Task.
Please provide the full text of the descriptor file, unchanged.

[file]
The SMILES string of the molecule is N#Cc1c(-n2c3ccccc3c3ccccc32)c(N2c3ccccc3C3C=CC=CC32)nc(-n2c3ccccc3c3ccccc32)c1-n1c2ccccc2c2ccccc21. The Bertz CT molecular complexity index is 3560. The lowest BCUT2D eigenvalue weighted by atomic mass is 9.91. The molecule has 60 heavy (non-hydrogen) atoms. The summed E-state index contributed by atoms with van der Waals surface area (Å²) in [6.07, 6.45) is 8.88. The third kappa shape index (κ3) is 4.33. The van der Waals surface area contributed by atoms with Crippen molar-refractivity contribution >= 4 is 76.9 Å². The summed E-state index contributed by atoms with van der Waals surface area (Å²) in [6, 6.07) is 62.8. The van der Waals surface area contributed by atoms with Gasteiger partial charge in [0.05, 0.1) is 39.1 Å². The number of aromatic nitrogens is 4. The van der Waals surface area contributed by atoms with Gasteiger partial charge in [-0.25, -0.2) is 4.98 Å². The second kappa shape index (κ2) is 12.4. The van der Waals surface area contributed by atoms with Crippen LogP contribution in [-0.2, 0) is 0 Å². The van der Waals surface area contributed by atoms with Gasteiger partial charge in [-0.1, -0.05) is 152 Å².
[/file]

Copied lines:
The SMILES string of the molecule is N#Cc1c(-n2c3ccccc3c3ccccc32)c(N2c3ccccc3C3C=CC=CC32)nc(-n2c3ccccc3c3ccccc32)c1-n1c2ccccc2c2ccccc21. The Bertz CT molecular complexity index is 3560. The lowest BCUT2D eigenvalue weighted by atomic mass is 9.91. The molecule has 60 heavy (non-hydrogen) atoms. The summed E-state index contributed by atoms with van der Waals surface area (Å²) in [6.07, 6.45) is 8.88. The third kappa shape index (κ3) is 4.33. The van der Waals surface area contributed by atoms with Crippen molar-refractivity contribution >= 4 is 76.9 Å². The summed E-state index contributed by atoms with van der Waals surface area (Å²) in [6, 6.07) is 62.8. The van der Waals surface area contributed by atoms with Gasteiger partial charge in [0.05, 0.1) is 39.1 Å². The number of aromatic nitrogens is 4. The van der Waals surface area contributed by atoms with Gasteiger partial charge in [-0.25, -0.2) is 4.98 Å². The second kappa shape index (κ2) is 12.4. The van der Waals surface area contributed by atoms with Crippen LogP contribution in [-0.2, 0) is 0 Å². The van der Waals surface area contributed by atoms with Gasteiger partial charge in [-0.1, -0.05) is 152 Å².